Under normal circumstances, time management is something many workers struggle with. The sudden shift to remote work setups due to the coronavirus pandemic has made managing time and staying on top of tasks an even bigger challenge. It’s hard to fully focus on work when there’s a million other things clamoring for your attention, from your kids demanding a snack every two hours to the ever-growing pile of dishes in the sink.
These tips will help you better manage your time and stay on task when working from home.
Establish a Routine
Having flexible working hours is one of the top benefits of remote work. You can pick a schedule that works best for you and make adjustments to it as needed.
But flexible time management shouldn’t mean unstructured. Establishing a routine will bring some order into your workday. Keep your schedule as consistent as possible across the week: wake up, start work, take breaks, and end your shift at roughly the same time every day. Having a regular schedule will help put you into the right mindset for work and get things done efficiently.
Informing your kids or other members of your household about your work hours will also help you stick to your schedule. If they know when to leave you alone, there’ll be fewer distractions throughout your workday, so you’re free to concentrate on work.
List Down Your Tasks
At the start of each workday or the night before, sit down and make a list of your tasks. You can use a pen and paper or any of the plethora of to-do list apps available such as TickTick and Todoist. Whichever way you choose to go about it, making a to-do list will give you an overview of your tasks, help you figure out how much time each one would take, and identify which ones need to be prioritized. Block off a certain number of hours for each task. At the end of the day, adjust your time blocks to accommodate any unfinished tasks and any new ones that have come in.
Grouping similar tasks together will also help you get through your to-do list faster and streamline your time management. For example, set aside an hour or so for replying to emails. Likewise, if you need to need to call three clients, make the calls one after the other instead of leaving the others for later. Grouping tasks together not only clears small tasks from your list, but it also keeps you from skipping from one type of work to another, saving you a lot of time and effort.
Make Time for Personal Tasks
When making your to-do list for the day, don’t leave out personal tasks such as errands and household chores. Factor these into your workday and block off time to accomplish them — it can be during your lunch hour or at the end of your shift. Making time for non-work-related tasks keeps you from having to worry about them while you’re working, knowing that you’ll have enough time to get them done too.
And don’t forget to schedule your breaks and actually take them. Far from being a time waster, taking regular breaks allows your body to replenish your energy and mental resources so you can work more effectively.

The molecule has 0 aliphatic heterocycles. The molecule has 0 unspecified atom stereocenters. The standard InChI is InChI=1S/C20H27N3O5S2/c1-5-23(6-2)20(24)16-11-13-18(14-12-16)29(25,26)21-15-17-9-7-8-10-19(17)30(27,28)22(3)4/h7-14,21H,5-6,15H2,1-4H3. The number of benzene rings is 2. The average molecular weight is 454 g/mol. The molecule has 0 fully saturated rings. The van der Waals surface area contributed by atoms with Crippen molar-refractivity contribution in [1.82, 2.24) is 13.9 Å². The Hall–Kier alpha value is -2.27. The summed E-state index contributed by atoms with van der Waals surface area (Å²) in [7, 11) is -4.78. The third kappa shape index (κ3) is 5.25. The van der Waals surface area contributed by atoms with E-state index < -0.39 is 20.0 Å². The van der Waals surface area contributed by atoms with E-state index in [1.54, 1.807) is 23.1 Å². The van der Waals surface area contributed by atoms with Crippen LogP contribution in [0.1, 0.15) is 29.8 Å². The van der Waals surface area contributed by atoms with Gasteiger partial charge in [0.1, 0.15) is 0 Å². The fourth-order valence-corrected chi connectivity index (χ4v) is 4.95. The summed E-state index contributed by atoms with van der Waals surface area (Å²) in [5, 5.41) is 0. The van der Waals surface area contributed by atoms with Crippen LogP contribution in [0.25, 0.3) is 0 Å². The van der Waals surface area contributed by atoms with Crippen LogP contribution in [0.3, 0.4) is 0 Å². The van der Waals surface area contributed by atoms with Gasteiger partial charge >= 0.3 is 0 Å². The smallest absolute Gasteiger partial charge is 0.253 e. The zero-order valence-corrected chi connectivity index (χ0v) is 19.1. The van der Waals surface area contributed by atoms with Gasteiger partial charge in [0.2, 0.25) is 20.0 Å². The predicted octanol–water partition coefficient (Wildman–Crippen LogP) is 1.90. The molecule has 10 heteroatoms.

According to Earl Miller, a neuroscientist at the Massachusetts of Technology whose research focuses on the neural mechanisms of cognitive functions such as memory and attention, the human brain isn’t wired for multitasking well. This means that while it’s possible to do more than one thing at once, you shouldn’t expect good results. Instead of helping you accomplish more, multitasking can actually lower your productivity and the quality of your work.
The key to doing more and doing well at work is to focus on one task at a time. Finish one task before picking up another. Don’t let small tasks interrupt big ones — even the two minutes it takes to answer a colleague’s question can interrupt your flow and keep you from completing a high-value task.
Eliminate Time Wasters
All of us are guilty of wasting time at work — we gossip, play games on our smartphones, scroll through social media, watch cat videos, and find a myriad reasons to get up from our desks. These time wasters get us through the tedium of the workday, but they also keep us from doing our jobs. And now that a lot of us are working from home and there’s no one looking over our shoulders, it’s easier than ever to get distracted by these and other time wasters.
Identify the things that waste your time. If your biggest time waster is your smartphone or TV, turn it off. Take it out of the room where you work, if you have to. If it’s social media or non-work-related websites, block them. Use Freedom or similar apps to keep you from accessing certain websites during work hours. You’ll find your time management skills optimized by removing these distractions.
Time is a valuable resource for small- and medium-sized businesses, and no one understands this better than Integris. We offer a comprehensive range of business IT solutions that will help your business make the most of its time for maximum productivity and profitability. Email us at email@example.com today.